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July 4, 2009 at 3:22 PM

Relief pitcher Roy Corcoran the latest Mariners player to step up big

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This is what happens to teams that suddenly find themselves angling for a playoff berth. Guys start to perform in ways not expected. Hitters not known for hitting suddenly do. A team not known for drawing walks suddenly takes five of them, including three in the ninth to win the game 3-2 over the Boston Red Sox.
And yeah, while Red Sox reliever Takashi Saito couldn’t find the strike zone, how many times the past few years have the Mariners swung away wildly in any event?
Nope, these are odd times indeed. The times that make you put away the stats sheets and the flow charts and just watch guys trying to win baseball games. The Mariners came in here with a bunch of subs trying to scrape together runs. Instead, they have won their first series here since 2001 and guaranteed a winning record on this trip, now 5-3, that ends tomorrow.
Which brings us to Roy Corcoran.

Of all the guys who could have come in to pitch that seventh inning, he was the one whose choice was most likely to induce the loudest groaning amongst Mariners fans.
I mean, the guy hadn’t pitched in a week. He’d been limited to mop-up duty for weeks since coming off the DL and has struggled all year to find the strike zone.
Not today. He stepped up huge, as the Mariners have this entire road trip.
Turns out Corcoran went to see manager Don Wakamatsu in his office pre-game. Corcoran knows the score. Knows his status with this team has been in doubt for some time. He isn’t happy with his performances and has to be worried about his future.
“i had a talk with Wak earlier and I told him I hadn’t felt this healthy all season,” he said. “I hadn’t felt this good all year. I was just…I’ll tell you, man, I’ve had my back against the wall all year. kind of beating myself up. Not kind of, I was. It’s a good feeling to get out there, help us out and we ended up winning that game. That’s huge for us.”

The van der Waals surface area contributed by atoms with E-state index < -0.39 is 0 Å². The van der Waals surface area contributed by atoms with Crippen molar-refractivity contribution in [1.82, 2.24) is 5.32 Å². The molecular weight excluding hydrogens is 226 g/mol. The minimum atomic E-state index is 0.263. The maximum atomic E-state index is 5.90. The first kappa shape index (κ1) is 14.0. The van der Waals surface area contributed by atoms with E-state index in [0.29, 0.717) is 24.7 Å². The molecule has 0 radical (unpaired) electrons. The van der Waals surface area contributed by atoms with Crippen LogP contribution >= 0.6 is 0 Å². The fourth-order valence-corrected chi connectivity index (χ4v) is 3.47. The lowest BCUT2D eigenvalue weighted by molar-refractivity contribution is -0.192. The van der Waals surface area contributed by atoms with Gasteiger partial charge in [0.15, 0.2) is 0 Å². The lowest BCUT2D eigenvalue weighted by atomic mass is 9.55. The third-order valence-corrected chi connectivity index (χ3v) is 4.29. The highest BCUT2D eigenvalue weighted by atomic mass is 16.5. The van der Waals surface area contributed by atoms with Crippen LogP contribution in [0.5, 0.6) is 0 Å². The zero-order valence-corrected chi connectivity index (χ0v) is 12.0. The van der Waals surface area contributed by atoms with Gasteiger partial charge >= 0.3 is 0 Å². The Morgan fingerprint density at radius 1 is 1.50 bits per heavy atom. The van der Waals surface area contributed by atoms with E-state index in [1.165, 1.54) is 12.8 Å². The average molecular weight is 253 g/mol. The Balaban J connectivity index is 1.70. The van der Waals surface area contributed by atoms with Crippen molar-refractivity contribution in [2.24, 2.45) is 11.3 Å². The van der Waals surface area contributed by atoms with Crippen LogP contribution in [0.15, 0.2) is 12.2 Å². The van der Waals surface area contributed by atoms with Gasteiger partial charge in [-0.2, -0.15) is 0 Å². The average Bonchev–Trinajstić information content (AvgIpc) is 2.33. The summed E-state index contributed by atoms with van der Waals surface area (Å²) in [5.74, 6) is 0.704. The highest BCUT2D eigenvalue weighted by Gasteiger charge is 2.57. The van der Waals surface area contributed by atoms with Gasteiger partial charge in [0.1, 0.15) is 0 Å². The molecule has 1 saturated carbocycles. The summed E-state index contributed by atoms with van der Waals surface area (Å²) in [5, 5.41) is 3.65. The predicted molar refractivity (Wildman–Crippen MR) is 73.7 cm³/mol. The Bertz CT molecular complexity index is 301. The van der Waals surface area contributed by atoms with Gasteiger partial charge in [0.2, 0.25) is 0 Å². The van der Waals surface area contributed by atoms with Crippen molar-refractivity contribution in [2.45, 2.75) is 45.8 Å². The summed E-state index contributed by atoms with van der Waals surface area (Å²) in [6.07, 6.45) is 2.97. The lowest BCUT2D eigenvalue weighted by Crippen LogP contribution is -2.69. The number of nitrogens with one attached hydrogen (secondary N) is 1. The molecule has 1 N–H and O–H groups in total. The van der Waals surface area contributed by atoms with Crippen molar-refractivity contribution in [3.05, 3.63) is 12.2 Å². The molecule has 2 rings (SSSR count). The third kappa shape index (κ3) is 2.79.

Corcoran said he went in to see Wakamatsu just to give himself piece of mind.
“He told me ‘The ball’s in your court. Get out there and throw the ball.’ ”
Corcoran laughed.
“It just happened to be the day I threw the ball well.”
But it’s no laughing matter to him.
“I’ve had it pretty rough,” he said.
Click here to listen to some of what Corcoran had to say.
Wakamatsu said he laid it out pretty straight for Corcoran.
“The biggest difference is, he got to a point where he challenged hitters,” Wakamatsu said. “Instead of protecting, he went out there and was the aggressor today. He set the tone right out of the chute.”
Garrett Olson also delivered a key performance today, lasting 6 1/3 innings against this patient Boston lineup — yielding only a two-run homer by Jason Varitek on the scoreboard.
For me, the key moment was the Russell Branyan at-bat in the fifth, an 11-pitch sacrifice fly to tie the game and help force Brad Penny from the contest about an inning ahead of schedule. I’ve written extensively about that for tomorrow’s game story, so I’ll limt what I say here. But it was huge. Moments like those can turn a game. This team had the right plate approach today and it paid off.
The Mariners are now four games over .500 and two games out of first place.



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